Amanda Bennet was the Editor of the Philadelphia Inquirer when her husband died of a rare form of kidney cancer. She decided to apply her reporting skills to learn everything she could about his illness and the treatment he received by tracking his lab and treatment reports and interviewing his many doctors, some of whom she had never met.
Her book “The Cost of Hope” describes the course of his illness. It illuminates: (1) the complexity of the medical system, (2) how identical procedures done in different areas of the country can cost vastly different amounts, (3) how her love for her husband blinded her to the inescapable conclusion that he was not going to recover, and (4) how the medical community colluded in allowing her to retain this belief. A shorter article was published and is available online.
Perhaps most jarring was her discovery that his six year illness cost an estimated $617,000. In investigating what procedures he’d undergone, she had been under the impression that he had 15 cat scans during the course of his treatment only to find that medical bills indicated that he had 76! She also learned that the last three days of his life cost over $14,000
It is clear that in a long illness, it can be challenging to keep up with all of the medical decisions being made and still remain aware of the overall circumstances.
Having Your Voice to the End of Your Life, a ten hour seminar can help you to address some of these issues.
When there is a medical crisis, decision making can be both crucial and complex with many forces at play and the urgency that life may hang in the balance adds to the pressure. If medical personnel hold out hope, it may be difficult to make decisions regarding the recommended course of action. Most importantly, consideration of long term implications of a medical procedure or treatment and its side effects may not be addressed.
How can your loved ones know what decisions to make for you if you haven’t given them any guidance?
The media has been filled with stories regarding care and eventual death of someone who is terminally ill Many of these situations are economic and psychological nightmares. Consider the following:
An 88 year old man with advanced dementia who had stated that he wanted to die naturally was treated for ten days with highly experimental drugs at a treatment cost of $323,000. You can read about his situation here.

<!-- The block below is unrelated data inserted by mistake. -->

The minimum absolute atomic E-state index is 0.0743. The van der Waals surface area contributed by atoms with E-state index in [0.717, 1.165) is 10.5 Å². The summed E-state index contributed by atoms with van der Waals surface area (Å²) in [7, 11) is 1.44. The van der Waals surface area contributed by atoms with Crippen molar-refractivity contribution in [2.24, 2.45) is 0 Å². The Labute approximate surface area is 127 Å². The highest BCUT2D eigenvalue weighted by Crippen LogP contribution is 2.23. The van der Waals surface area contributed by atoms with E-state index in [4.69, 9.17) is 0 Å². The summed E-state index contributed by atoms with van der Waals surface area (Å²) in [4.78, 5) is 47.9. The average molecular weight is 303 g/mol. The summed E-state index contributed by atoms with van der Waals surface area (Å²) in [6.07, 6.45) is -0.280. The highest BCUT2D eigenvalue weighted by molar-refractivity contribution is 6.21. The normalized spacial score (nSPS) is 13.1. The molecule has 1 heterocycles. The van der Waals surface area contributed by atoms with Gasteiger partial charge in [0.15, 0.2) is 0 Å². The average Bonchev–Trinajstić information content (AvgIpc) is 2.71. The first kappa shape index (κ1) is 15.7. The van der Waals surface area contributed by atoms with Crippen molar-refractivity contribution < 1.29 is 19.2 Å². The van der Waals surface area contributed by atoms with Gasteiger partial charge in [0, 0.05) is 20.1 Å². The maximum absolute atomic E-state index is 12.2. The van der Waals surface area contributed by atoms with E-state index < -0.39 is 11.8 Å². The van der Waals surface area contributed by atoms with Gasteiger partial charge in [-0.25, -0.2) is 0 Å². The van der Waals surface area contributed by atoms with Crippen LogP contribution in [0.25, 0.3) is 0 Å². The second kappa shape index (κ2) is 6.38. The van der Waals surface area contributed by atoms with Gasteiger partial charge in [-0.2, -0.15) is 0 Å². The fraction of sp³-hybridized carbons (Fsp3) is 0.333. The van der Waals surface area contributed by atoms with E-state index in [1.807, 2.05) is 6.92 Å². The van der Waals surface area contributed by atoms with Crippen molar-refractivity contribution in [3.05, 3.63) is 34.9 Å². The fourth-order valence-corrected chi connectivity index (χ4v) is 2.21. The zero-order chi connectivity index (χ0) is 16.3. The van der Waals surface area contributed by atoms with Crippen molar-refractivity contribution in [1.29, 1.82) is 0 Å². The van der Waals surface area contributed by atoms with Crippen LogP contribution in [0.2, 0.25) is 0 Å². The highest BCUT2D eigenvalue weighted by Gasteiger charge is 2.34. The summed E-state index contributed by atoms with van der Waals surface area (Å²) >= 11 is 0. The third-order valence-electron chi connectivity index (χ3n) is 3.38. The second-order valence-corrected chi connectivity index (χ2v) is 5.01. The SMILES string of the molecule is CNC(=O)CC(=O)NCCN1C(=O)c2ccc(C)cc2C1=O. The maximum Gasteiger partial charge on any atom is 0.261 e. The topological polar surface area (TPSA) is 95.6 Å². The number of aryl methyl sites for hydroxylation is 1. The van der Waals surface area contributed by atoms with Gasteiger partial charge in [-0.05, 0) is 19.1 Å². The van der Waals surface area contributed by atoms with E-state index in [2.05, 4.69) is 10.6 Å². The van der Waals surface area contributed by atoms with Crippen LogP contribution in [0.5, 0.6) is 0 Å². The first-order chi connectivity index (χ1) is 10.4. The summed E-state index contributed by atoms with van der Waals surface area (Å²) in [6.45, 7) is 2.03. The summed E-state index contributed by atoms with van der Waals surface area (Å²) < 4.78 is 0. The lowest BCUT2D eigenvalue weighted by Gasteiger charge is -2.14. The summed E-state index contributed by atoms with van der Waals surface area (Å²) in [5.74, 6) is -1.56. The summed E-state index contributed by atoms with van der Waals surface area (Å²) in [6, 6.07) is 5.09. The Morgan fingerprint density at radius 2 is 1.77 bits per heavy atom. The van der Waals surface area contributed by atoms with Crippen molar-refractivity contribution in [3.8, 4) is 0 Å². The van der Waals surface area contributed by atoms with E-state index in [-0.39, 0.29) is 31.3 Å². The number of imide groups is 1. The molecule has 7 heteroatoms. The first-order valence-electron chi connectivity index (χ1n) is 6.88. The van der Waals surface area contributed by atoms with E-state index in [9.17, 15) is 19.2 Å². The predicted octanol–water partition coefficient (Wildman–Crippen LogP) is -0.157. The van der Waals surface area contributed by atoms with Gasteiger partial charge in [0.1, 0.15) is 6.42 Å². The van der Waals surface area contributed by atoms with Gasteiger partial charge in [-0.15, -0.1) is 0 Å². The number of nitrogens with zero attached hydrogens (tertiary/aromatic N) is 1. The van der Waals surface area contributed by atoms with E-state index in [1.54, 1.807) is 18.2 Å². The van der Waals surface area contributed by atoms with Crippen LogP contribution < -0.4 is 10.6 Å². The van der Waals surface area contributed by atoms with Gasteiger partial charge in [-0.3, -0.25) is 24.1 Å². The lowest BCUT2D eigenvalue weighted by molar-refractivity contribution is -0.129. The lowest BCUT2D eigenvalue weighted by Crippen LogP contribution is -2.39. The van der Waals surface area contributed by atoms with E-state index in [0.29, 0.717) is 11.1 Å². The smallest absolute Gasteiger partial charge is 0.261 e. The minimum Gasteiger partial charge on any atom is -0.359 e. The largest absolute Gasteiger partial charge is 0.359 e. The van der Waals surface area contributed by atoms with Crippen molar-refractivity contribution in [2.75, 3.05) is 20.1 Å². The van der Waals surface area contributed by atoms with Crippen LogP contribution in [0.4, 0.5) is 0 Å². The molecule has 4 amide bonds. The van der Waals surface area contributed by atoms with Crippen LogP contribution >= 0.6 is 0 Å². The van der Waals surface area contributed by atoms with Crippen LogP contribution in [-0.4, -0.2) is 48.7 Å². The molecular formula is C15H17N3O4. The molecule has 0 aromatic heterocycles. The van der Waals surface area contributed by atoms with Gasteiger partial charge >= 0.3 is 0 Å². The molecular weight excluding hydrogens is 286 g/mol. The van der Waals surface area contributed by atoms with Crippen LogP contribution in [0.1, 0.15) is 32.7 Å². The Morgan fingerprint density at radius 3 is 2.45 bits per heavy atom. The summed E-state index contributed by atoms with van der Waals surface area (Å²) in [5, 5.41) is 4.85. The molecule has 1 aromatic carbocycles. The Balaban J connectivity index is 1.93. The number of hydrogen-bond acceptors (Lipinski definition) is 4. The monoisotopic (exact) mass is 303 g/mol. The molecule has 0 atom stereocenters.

A woman who reported that she didn’t understand that her husband was dying was treated for cancer in the last three days of his life at the cost of over $14,000 per day.
A man whose treatment for cancer over six years cost $616,000 with the last three days of his life costing over $14,000 per day. His wife reported that she was not aware that he was dying. You can read about this story here.
A man who was in good health and taking a blood thinner hit his head and experienced brain hemorrhaging when falling off a step ladder. He had no advanced medical directive, never regained consciousness, and died three months later. His partner was bankrupted by the costs.
A family who rejected the medical advice that nothing further could be done for their unconscious father insisted that every measure be taken. Patient died three months later without regaining consciousness. The estimated cost was $250,000.
A modest investment in YOUR LIFE, YOUR DEATH, YOUR CHOICE: How to Have Your Voice to the End of Your Life will help to express your wishes for the end of your life and could save you and your family hundreds of thousands of dollars and enable your family to make the decisions you desire.
It takes courage to think and communicate about end of life issues. Giving thought to this weighty subject requires developing a “fitness” to make tough decisions. A way to prepare for making these decisions is to do three things…
1. Face the fact that you are going to die at some point.
2. Be aware that the medical establishment will be oriented towards keeping you alive, often at great cost.
3. Know that you need to talk with your family to help them accept your decisions about end of life issues.
To develop a “fitness” you must examine what others have experienced when confronted with a serious or mortal illness or injury. To maintain “fitness” you must continue to consider what you would want to happen if you were afflicted with the same medical problem.